3 Courtney C, Farrell D, Gray R, et al. Long-term donepezil treatment in 565 patients with Alzheimer's disease (AD2000): randomised double-blind trial. Lancet 2004;363:2105-15
4 National Institute for Health and Clinical Excellence. Technology appraisals, TA111: Alzheimer's disease - donepezil, galantamine, rivastigmine (review) and memantine (TA111) September 2007 Available at http://www.nice.org.uk/TA111
5 Les entreprise du médicament. Chiffres clé. 2004.
6 Lenzer J. French guidelines are withdrawn after court finds potential bias among authors. BMJ 2011;342:d4007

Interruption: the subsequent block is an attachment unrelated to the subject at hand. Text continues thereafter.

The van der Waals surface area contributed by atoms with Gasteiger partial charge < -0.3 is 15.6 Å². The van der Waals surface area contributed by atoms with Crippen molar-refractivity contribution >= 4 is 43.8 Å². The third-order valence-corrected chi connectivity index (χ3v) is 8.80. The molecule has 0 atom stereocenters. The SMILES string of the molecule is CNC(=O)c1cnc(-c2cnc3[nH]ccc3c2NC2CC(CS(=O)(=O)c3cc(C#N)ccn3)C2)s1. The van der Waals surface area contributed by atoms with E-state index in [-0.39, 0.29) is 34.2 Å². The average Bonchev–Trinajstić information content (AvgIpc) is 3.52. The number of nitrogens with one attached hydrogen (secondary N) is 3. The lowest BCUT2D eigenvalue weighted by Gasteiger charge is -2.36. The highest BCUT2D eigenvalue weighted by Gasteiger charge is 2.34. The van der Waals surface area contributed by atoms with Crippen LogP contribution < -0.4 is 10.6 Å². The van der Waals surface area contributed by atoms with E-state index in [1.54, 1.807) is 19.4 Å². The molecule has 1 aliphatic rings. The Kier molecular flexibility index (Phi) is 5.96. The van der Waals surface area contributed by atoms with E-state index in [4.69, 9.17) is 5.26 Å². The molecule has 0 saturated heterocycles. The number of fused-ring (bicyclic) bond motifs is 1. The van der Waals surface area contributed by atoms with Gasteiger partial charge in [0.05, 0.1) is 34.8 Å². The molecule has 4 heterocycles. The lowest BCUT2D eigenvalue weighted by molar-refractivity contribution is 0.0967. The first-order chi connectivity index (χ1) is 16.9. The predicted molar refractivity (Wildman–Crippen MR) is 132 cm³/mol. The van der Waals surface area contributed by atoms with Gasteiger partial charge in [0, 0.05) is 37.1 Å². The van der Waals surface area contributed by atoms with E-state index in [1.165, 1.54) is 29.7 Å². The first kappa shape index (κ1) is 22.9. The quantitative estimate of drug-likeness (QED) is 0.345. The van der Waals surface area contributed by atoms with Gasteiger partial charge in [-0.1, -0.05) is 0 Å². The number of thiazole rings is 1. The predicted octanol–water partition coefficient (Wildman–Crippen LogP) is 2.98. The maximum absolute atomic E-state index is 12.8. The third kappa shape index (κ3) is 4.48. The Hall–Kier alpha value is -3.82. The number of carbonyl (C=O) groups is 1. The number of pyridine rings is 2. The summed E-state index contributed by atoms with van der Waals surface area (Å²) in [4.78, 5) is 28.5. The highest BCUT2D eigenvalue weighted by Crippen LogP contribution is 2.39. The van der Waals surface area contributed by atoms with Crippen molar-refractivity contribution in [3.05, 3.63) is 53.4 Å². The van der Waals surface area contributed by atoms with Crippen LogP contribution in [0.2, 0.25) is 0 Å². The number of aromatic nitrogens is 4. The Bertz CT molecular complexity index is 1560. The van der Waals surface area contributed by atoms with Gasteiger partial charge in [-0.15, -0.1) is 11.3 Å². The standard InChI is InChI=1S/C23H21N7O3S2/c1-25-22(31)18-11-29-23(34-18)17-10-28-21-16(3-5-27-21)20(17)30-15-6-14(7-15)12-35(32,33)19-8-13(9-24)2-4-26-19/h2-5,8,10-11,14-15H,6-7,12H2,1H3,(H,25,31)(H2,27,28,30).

Competing interests: the Haute Autorité de Santé did not renew Dr Braillon as a locum tenens advisor in 2007 because he was “uncontrollable”. This was disclosed from a memo obtained after a court decision in 2011 as the Haute Autorité de Santé also breached the Freedom of Information Act.